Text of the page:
What is Homicide Grief?
Not all grief is the same. Every person will manage and display their grief differently, and certainly different types of loss can result in varying emotions for the bereaved.
However, when someone is murdered, the family left behind embarks on an unwanted emotional rollercoaster, experiencing wave after wave of anger, guilt, blame, rage, depression and denial. Unlike other losses, this sudden and traumatic loss plunges the family head first into the middle of these emotions, which only adds to the intensity of their grief.
The intensity of this loss can remain with homicide survivor families forever after the actual incident, and over time, can result in further pressures. Often, family members struggle to communicate with each other, individuals struggle to retain concentration at work, children's schooling suffers, families can even disintegrate in divorces and estrangement, and people can begin to feel despondent about life in general.
Society offers many misconceptions about grief. Many people believe it is a lineal experience where the bereaved person goes through various 'stages' of their grief, eventually reaching some kind of 'acceptance'.
Our experience, as survivors of homicide victims is that while various emotions continue to crop up, they rarely come and go in stages, and can actually co-exist.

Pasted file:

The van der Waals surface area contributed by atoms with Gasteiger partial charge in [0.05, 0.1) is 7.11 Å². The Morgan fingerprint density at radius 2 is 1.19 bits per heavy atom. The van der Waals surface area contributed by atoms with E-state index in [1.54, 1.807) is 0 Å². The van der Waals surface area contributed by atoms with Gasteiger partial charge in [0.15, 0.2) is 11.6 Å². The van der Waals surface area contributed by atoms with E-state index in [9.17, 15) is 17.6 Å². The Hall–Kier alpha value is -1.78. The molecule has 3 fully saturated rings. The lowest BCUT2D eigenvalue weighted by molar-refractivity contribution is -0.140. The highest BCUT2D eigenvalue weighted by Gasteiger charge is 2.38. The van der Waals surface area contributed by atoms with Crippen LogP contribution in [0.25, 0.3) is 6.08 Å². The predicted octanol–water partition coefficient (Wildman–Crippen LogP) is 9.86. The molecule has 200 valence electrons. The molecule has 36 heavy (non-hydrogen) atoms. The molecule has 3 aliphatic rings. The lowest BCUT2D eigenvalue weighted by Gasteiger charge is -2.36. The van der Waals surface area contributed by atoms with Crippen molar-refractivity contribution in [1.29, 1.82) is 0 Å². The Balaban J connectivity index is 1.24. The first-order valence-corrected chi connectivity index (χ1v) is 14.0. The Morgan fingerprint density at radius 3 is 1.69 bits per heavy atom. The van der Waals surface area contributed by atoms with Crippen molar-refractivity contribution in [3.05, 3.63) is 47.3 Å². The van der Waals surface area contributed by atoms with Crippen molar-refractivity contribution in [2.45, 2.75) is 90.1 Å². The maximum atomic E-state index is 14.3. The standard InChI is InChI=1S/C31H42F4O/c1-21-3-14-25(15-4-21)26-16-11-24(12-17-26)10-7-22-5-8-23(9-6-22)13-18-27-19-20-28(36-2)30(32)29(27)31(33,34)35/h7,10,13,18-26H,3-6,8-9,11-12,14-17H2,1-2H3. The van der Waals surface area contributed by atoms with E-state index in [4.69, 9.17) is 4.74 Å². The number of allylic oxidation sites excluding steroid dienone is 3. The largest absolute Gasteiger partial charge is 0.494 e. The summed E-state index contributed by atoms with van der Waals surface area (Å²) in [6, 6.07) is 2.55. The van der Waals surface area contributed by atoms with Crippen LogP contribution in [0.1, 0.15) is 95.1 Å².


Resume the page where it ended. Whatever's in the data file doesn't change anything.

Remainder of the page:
When a homicide occurs, the family's grief is often worsened by a seemingly drawn-out legal process, of bail hearings, preliminary trials, adjournments, mental health assessment, more adjournments and perhaps finally the trial. Then comes the preparation and delivery of an impact statement, and hopefully the sentencing. For families bereaved by homicide, the constant involvement in the investigation and the legal process creates a situation where survivors of homicide victims re-live the horror of what has happened to their loved one.
When the investigation is over and it then becomes a matter for the "Crown" survivors may feel dissatisfied with the level of involvement they have in the judicial process. For loved ones of the victim, the law appears 'black and white' in other words, murder is murder! They soon realize however the law has many shades of grey. Families can often feel lost or swept up in the legal system, liaising between various agencies, and government departments in the midst of trying to function in everyday life.
So, how does someone move forward from here? Terms such as 'get over it' and 'move on' must be removed from your vocabulary! No one should ever be expected to 'get over' the loss of a loved one to murder. However, to allow ourselves to be consumed by grief, so much so that our entire life dissolves because of it; is no solution either. We never "get over it" we do however slowly and with great support, understanding and encouragement work to evolve through it. Many counsellors, talk of "accommodated grief", that is the point in a bereaved person's life where they begin to reinvest in the world again.
While it is impossible not to think about the horrendous and cruel cowardly act of murder without anger and distress, gradually over time the bad days very slowly lessen, where we can focus more on the special memories and adventures we had together. While our lives will never return to what was normal, we strive to create a new type of normal, allowing us a rare insight into what is truly important and meaningful in life. There is no guide book that exists, we write our own guidelines as we evolve through it.